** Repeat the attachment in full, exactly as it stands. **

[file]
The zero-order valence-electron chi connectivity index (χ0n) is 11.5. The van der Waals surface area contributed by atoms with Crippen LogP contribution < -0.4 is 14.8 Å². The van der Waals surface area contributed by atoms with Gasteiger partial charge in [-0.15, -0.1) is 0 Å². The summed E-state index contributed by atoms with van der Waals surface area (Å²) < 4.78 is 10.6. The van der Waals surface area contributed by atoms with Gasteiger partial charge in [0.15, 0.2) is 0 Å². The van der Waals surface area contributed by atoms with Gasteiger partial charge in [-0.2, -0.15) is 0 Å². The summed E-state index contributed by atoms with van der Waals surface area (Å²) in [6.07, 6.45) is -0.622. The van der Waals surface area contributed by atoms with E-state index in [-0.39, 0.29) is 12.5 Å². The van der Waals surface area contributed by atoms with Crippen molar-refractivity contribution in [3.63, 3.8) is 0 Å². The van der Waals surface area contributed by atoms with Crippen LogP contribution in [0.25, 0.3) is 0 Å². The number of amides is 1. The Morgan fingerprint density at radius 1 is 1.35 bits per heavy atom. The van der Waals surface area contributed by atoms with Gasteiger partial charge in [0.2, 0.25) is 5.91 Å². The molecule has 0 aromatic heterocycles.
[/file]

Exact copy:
The zero-order valence-electron chi connectivity index (χ0n) is 11.5. The van der Waals surface area contributed by atoms with Crippen LogP contribution < -0.4 is 14.8 Å². The van der Waals surface area contributed by atoms with Gasteiger partial charge in [-0.15, -0.1) is 0 Å². The summed E-state index contributed by atoms with van der Waals surface area (Å²) < 4.78 is 10.6. The van der Waals surface area contributed by atoms with Gasteiger partial charge in [0.15, 0.2) is 0 Å². The van der Waals surface area contributed by atoms with Gasteiger partial charge in [-0.2, -0.15) is 0 Å². The summed E-state index contributed by atoms with van der Waals surface area (Å²) in [6.07, 6.45) is -0.622. The van der Waals surface area contributed by atoms with E-state index in [-0.39, 0.29) is 12.5 Å². The van der Waals surface area contributed by atoms with Crippen molar-refractivity contribution in [3.63, 3.8) is 0 Å². The van der Waals surface area contributed by atoms with Crippen LogP contribution in [0.25, 0.3) is 0 Å². The number of amides is 1. The Morgan fingerprint density at radius 1 is 1.35 bits per heavy atom. The van der Waals surface area contributed by atoms with Gasteiger partial charge in [0.2, 0.25) is 5.91 Å². The molecule has 0 aromatic heterocycles.